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Law, but not as we know it

14 October 13

Don't be left behind in the evolutionary race, was the constant theme of this year's Law in Scotland conference. But there was plenty of good advice for those willing to face change

by Peter Nicholson

Evolution or extinction? This year’s Law in Scotland conference presented on the face of it a rather stark choice for legal businesses. But beneath the title there was a wealth of advice, both inspiring and practical, for practices of all sizes to take on board.

The presentations of the first two plenary session star guests, Richard Susskind and Bruce MacEwen, were well trailered in our two previous issues. Both lived up to their billing.

Susskind, be it noted, told us there had been “far more change” affecting the profession in the four years since his last appearance at a Society conference than in the preceding nine-year interval. His essential point? “How to deliver more for less cost will underpin the next decade.”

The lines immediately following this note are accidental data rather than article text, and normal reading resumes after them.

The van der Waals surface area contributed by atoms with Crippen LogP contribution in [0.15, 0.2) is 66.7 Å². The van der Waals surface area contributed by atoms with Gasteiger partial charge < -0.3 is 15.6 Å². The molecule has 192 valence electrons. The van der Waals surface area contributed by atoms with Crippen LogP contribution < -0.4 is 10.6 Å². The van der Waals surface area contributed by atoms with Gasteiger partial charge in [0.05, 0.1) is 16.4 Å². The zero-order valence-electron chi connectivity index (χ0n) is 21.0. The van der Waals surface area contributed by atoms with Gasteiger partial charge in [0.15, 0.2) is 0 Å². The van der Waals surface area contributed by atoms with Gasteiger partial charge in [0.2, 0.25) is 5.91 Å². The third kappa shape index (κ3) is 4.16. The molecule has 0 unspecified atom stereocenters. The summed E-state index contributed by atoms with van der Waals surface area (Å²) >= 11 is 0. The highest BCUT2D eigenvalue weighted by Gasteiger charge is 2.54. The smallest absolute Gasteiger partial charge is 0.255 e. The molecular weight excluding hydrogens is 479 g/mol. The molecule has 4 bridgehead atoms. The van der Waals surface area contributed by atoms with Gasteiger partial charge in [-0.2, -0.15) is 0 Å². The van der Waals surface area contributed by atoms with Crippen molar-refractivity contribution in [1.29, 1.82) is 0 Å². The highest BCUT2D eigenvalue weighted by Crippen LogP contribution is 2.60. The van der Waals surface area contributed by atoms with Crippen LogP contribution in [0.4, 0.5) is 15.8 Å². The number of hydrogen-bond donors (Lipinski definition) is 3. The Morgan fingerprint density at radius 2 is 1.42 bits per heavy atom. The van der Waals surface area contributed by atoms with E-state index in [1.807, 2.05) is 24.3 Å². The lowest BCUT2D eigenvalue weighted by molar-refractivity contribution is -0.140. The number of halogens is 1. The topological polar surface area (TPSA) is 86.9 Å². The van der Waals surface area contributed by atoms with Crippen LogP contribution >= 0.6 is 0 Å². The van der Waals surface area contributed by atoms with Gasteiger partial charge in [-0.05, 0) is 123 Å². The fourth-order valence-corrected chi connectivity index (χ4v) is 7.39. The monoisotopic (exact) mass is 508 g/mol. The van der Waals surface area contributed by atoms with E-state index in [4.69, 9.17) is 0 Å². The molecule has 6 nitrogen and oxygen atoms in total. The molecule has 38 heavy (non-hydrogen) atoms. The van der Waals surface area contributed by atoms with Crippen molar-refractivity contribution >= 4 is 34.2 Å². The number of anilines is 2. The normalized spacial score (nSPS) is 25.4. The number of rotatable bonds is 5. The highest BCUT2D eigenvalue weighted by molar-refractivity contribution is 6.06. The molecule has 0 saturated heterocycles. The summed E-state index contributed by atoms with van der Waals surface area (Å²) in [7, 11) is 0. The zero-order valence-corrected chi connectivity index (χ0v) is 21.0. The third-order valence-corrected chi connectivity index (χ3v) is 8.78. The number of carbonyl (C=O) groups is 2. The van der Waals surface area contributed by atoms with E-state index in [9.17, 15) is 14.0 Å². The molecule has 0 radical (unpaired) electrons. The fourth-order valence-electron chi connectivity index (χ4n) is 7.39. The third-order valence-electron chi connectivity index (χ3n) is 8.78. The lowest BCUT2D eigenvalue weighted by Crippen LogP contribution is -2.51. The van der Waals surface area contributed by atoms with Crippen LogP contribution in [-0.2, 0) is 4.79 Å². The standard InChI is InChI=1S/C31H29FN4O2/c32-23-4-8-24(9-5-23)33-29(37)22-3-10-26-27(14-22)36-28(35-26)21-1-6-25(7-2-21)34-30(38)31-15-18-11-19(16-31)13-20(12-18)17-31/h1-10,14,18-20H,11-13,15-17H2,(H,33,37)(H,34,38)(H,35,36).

MacEwen, whose normal sphere of work is the big firms, warned that “substitute” legal services businesses are more dangerous competitors than rival legal firms: they are becoming more sophisticated, “moving up the food chain”, and their revenue gains mean threefold revenue losses at established firms.

Taylor made

A star turn of a rather different type was provided by business psychologist Ros Taylor, on the theme “Ten commandments for success”. What makes a good leader? she asked. With good reason: it is one of the highest correlations in psychology that a leader’s behaviour can influence profitability, by up to 15% either positively or negatively – quite a handicap to overcome if one produces a negative effect.

Taylor does not believe in letting her audience just sit back and listen. Apart from calling for delegates’ own suggestions for her list, she had us all drawing pictures as a means of finding out the influencers in our lives, and identifying with shapes to uncover our personality traits (triangles are natural leaders, squiggles are creative thinkers, squares are practical organisers etc – all are necessary in a successful organisation). And her own top 10? Not her own, actually, but compiled from the responses of the UK’s corporate leaders, in reverse order: